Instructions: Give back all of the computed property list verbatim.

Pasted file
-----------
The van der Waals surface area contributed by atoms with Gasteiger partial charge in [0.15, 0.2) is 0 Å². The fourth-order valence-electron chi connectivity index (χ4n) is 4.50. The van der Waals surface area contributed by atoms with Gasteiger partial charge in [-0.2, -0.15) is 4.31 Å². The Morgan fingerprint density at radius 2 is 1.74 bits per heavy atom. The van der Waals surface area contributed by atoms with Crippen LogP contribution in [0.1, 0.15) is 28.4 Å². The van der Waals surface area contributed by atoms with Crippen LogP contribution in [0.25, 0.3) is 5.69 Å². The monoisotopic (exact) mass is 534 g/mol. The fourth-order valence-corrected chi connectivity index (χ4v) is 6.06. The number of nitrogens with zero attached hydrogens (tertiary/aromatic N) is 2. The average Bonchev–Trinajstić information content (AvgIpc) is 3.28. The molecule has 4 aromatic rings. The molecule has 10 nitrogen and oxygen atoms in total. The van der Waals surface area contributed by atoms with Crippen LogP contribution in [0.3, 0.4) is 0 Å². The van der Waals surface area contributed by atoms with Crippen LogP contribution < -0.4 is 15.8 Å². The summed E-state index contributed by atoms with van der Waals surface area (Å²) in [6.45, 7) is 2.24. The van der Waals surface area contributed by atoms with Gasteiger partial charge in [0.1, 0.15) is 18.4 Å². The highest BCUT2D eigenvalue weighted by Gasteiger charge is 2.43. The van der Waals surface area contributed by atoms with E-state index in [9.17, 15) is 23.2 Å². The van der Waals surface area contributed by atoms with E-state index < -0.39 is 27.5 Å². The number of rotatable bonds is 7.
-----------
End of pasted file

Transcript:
The van der Waals surface area contributed by atoms with Gasteiger partial charge in [0.15, 0.2) is 0 Å². The fourth-order valence-electron chi connectivity index (χ4n) is 4.50. The van der Waals surface area contributed by atoms with Gasteiger partial charge in [-0.2, -0.15) is 4.31 Å². The Morgan fingerprint density at radius 2 is 1.74 bits per heavy atom. The van der Waals surface area contributed by atoms with Crippen LogP contribution in [0.1, 0.15) is 28.4 Å². The van der Waals surface area contributed by atoms with Crippen LogP contribution in [0.25, 0.3) is 5.69 Å². The monoisotopic (exact) mass is 534 g/mol. The fourth-order valence-corrected chi connectivity index (χ4v) is 6.06. The number of nitrogens with zero attached hydrogens (tertiary/aromatic N) is 2. The average Bonchev–Trinajstić information content (AvgIpc) is 3.28. The molecule has 4 aromatic rings. The molecule has 10 nitrogen and oxygen atoms in total. The van der Waals surface area contributed by atoms with Crippen LogP contribution in [0.3, 0.4) is 0 Å². The van der Waals surface area contributed by atoms with Crippen LogP contribution < -0.4 is 15.8 Å². The summed E-state index contributed by atoms with van der Waals surface area (Å²) in [6.45, 7) is 2.24. The van der Waals surface area contributed by atoms with Gasteiger partial charge in [0.1, 0.15) is 18.4 Å². The highest BCUT2D eigenvalue weighted by Gasteiger charge is 2.43. The van der Waals surface area contributed by atoms with E-state index in [9.17, 15) is 23.2 Å². The van der Waals surface area contributed by atoms with E-state index < -0.39 is 27.5 Å². The number of rotatable bonds is 7.